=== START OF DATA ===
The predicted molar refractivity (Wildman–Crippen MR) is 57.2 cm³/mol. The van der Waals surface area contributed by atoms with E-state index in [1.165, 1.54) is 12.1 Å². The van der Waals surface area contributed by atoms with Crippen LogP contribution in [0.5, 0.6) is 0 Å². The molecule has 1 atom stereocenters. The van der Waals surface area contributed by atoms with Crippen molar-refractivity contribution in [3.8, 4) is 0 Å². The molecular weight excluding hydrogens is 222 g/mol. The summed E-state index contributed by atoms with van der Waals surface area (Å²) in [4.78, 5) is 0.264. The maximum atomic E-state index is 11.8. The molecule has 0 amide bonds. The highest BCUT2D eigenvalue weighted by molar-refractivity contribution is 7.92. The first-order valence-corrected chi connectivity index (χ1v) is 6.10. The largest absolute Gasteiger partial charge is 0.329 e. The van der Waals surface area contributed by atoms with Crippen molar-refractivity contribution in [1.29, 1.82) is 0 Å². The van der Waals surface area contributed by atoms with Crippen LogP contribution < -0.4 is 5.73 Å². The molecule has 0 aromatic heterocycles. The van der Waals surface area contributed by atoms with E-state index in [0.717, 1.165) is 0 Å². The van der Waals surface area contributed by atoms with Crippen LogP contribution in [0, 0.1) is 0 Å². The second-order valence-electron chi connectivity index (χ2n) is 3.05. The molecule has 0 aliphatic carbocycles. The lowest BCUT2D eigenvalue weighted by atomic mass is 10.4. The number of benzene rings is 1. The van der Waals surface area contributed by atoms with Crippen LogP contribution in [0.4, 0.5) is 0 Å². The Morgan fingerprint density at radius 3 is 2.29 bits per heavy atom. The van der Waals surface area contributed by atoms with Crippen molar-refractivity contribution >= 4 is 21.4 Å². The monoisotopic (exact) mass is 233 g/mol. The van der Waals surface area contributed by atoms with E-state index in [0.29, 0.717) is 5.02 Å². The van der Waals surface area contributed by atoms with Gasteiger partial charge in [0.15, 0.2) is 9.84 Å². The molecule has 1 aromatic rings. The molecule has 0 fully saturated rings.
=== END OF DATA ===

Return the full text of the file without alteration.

The predicted molar refractivity (Wildman–Crippen MR) is 57.2 cm³/mol. The van der Waals surface area contributed by atoms with E-state index in [1.165, 1.54) is 12.1 Å². The van der Waals surface area contributed by atoms with Crippen LogP contribution in [0.5, 0.6) is 0 Å². The molecule has 1 atom stereocenters. The van der Waals surface area contributed by atoms with Crippen molar-refractivity contribution in [3.8, 4) is 0 Å². The molecular weight excluding hydrogens is 222 g/mol. The summed E-state index contributed by atoms with van der Waals surface area (Å²) in [4.78, 5) is 0.264. The maximum atomic E-state index is 11.8. The molecule has 0 amide bonds. The highest BCUT2D eigenvalue weighted by molar-refractivity contribution is 7.92. The first-order valence-corrected chi connectivity index (χ1v) is 6.10. The largest absolute Gasteiger partial charge is 0.329 e. The van der Waals surface area contributed by atoms with Crippen molar-refractivity contribution in [1.29, 1.82) is 0 Å². The van der Waals surface area contributed by atoms with Crippen LogP contribution < -0.4 is 5.73 Å². The molecule has 0 aromatic heterocycles. The van der Waals surface area contributed by atoms with E-state index in [0.717, 1.165) is 0 Å². The van der Waals surface area contributed by atoms with Crippen LogP contribution in [0, 0.1) is 0 Å². The second-order valence-electron chi connectivity index (χ2n) is 3.05. The molecule has 0 aliphatic carbocycles. The lowest BCUT2D eigenvalue weighted by atomic mass is 10.4. The number of benzene rings is 1. The van der Waals surface area contributed by atoms with Crippen LogP contribution in [0.4, 0.5) is 0 Å². The Morgan fingerprint density at radius 3 is 2.29 bits per heavy atom. The van der Waals surface area contributed by atoms with Crippen molar-refractivity contribution >= 4 is 21.4 Å². The monoisotopic (exact) mass is 233 g/mol. The van der Waals surface area contributed by atoms with E-state index in [0.29, 0.717) is 5.02 Å². The van der Waals surface area contributed by atoms with Gasteiger partial charge in [0.15, 0.2) is 9.84 Å². The molecule has 1 aromatic rings. The molecule has 0 fully saturated rings.